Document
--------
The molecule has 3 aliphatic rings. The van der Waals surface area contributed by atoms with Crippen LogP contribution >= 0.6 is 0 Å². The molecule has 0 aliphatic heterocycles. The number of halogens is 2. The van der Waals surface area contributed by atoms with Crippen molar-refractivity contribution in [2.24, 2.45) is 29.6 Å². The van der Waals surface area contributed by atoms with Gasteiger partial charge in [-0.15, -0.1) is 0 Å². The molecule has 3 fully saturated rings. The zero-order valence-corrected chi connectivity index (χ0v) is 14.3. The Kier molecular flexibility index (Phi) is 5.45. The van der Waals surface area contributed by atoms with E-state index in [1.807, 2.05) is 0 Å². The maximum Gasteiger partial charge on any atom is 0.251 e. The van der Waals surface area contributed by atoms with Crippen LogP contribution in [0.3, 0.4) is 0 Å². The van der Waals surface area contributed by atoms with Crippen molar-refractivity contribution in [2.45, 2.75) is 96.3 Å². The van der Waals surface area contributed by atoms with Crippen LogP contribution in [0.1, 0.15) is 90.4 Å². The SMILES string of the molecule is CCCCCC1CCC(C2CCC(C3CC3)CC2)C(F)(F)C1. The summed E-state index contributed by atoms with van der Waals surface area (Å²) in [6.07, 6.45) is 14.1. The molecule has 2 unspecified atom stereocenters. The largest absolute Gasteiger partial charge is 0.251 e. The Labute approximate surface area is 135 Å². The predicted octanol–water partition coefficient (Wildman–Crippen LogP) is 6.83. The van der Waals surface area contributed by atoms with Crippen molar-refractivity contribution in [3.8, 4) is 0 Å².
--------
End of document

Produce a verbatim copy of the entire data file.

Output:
The molecule has 3 aliphatic rings. The van der Waals surface area contributed by atoms with Crippen LogP contribution >= 0.6 is 0 Å². The molecule has 0 aliphatic heterocycles. The number of halogens is 2. The van der Waals surface area contributed by atoms with Crippen molar-refractivity contribution in [2.24, 2.45) is 29.6 Å². The van der Waals surface area contributed by atoms with Gasteiger partial charge in [-0.15, -0.1) is 0 Å². The molecule has 3 fully saturated rings. The zero-order valence-corrected chi connectivity index (χ0v) is 14.3. The Kier molecular flexibility index (Phi) is 5.45. The van der Waals surface area contributed by atoms with E-state index in [1.807, 2.05) is 0 Å². The maximum Gasteiger partial charge on any atom is 0.251 e. The van der Waals surface area contributed by atoms with Crippen LogP contribution in [0.3, 0.4) is 0 Å². The van der Waals surface area contributed by atoms with Crippen molar-refractivity contribution in [2.45, 2.75) is 96.3 Å². The van der Waals surface area contributed by atoms with Crippen LogP contribution in [0.1, 0.15) is 90.4 Å². The SMILES string of the molecule is CCCCCC1CCC(C2CCC(C3CC3)CC2)C(F)(F)C1. The summed E-state index contributed by atoms with van der Waals surface area (Å²) in [6.07, 6.45) is 14.1. The molecule has 2 unspecified atom stereocenters. The largest absolute Gasteiger partial charge is 0.251 e. The Labute approximate surface area is 135 Å². The predicted octanol–water partition coefficient (Wildman–Crippen LogP) is 6.83. The van der Waals surface area contributed by atoms with Crippen molar-refractivity contribution in [3.8, 4) is 0 Å².